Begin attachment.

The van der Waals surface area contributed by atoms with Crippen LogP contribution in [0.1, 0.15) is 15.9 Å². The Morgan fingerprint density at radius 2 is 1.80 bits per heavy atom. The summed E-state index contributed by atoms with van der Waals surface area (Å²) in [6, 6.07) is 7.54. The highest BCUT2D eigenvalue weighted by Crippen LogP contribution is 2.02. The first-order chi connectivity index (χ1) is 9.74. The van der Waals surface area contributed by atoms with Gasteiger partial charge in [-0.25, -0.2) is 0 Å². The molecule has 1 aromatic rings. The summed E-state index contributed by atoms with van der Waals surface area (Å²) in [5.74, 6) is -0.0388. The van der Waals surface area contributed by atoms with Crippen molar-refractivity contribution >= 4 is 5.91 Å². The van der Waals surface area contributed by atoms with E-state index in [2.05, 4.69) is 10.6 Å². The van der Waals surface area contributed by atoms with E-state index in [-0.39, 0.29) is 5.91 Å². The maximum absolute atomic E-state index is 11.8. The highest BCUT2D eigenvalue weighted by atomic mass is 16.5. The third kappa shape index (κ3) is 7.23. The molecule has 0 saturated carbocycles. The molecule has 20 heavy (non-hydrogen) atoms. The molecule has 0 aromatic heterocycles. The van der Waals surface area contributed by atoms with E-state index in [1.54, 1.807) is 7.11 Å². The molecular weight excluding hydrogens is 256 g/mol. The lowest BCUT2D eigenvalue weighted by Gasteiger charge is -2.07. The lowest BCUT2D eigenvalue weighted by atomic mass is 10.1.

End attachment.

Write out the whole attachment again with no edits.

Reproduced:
The van der Waals surface area contributed by atoms with Crippen LogP contribution in [0.1, 0.15) is 15.9 Å². The Morgan fingerprint density at radius 2 is 1.80 bits per heavy atom. The summed E-state index contributed by atoms with van der Waals surface area (Å²) in [6, 6.07) is 7.54. The highest BCUT2D eigenvalue weighted by Crippen LogP contribution is 2.02. The first-order chi connectivity index (χ1) is 9.74. The van der Waals surface area contributed by atoms with Gasteiger partial charge in [-0.25, -0.2) is 0 Å². The molecule has 1 aromatic rings. The summed E-state index contributed by atoms with van der Waals surface area (Å²) in [5.74, 6) is -0.0388. The van der Waals surface area contributed by atoms with Crippen molar-refractivity contribution >= 4 is 5.91 Å². The van der Waals surface area contributed by atoms with E-state index in [2.05, 4.69) is 10.6 Å². The van der Waals surface area contributed by atoms with E-state index in [-0.39, 0.29) is 5.91 Å². The maximum absolute atomic E-state index is 11.8. The highest BCUT2D eigenvalue weighted by atomic mass is 16.5. The third kappa shape index (κ3) is 7.23. The molecule has 0 saturated carbocycles. The molecule has 20 heavy (non-hydrogen) atoms. The molecule has 0 aromatic heterocycles. The van der Waals surface area contributed by atoms with E-state index in [1.54, 1.807) is 7.11 Å². The molecular weight excluding hydrogens is 256 g/mol. The lowest BCUT2D eigenvalue weighted by Gasteiger charge is -2.07. The lowest BCUT2D eigenvalue weighted by atomic mass is 10.1.